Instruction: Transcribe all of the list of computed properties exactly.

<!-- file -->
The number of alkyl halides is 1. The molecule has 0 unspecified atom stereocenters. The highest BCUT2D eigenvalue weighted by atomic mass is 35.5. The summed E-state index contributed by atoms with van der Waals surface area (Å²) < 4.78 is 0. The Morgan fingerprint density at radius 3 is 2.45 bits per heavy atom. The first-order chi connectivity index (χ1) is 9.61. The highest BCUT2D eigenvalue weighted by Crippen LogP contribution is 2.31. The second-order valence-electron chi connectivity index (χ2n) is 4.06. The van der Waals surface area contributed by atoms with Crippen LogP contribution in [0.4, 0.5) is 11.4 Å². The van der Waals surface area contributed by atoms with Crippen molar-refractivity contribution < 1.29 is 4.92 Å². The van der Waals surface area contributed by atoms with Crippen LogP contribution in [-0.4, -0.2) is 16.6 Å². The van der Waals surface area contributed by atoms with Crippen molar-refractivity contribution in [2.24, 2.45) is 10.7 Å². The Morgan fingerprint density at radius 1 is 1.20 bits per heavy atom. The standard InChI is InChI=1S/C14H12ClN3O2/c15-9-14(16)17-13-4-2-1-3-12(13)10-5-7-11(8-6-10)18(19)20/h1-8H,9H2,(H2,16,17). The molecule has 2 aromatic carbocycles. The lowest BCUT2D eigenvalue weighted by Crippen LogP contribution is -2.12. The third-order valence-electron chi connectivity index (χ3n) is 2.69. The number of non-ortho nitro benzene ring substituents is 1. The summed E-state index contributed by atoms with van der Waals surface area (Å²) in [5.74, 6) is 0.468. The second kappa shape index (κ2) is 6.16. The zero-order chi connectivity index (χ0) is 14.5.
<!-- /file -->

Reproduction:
The number of alkyl halides is 1. The molecule has 0 unspecified atom stereocenters. The highest BCUT2D eigenvalue weighted by atomic mass is 35.5. The summed E-state index contributed by atoms with van der Waals surface area (Å²) < 4.78 is 0. The Morgan fingerprint density at radius 3 is 2.45 bits per heavy atom. The first-order chi connectivity index (χ1) is 9.61. The highest BCUT2D eigenvalue weighted by Crippen LogP contribution is 2.31. The second-order valence-electron chi connectivity index (χ2n) is 4.06. The van der Waals surface area contributed by atoms with Crippen LogP contribution in [0.4, 0.5) is 11.4 Å². The van der Waals surface area contributed by atoms with Crippen molar-refractivity contribution < 1.29 is 4.92 Å². The van der Waals surface area contributed by atoms with Crippen LogP contribution in [-0.4, -0.2) is 16.6 Å². The van der Waals surface area contributed by atoms with Crippen molar-refractivity contribution in [2.24, 2.45) is 10.7 Å². The Morgan fingerprint density at radius 1 is 1.20 bits per heavy atom. The standard InChI is InChI=1S/C14H12ClN3O2/c15-9-14(16)17-13-4-2-1-3-12(13)10-5-7-11(8-6-10)18(19)20/h1-8H,9H2,(H2,16,17). The molecule has 2 aromatic carbocycles. The lowest BCUT2D eigenvalue weighted by Crippen LogP contribution is -2.12. The third-order valence-electron chi connectivity index (χ3n) is 2.69. The number of non-ortho nitro benzene ring substituents is 1. The summed E-state index contributed by atoms with van der Waals surface area (Å²) in [5.74, 6) is 0.468. The second kappa shape index (κ2) is 6.16. The zero-order chi connectivity index (χ0) is 14.5.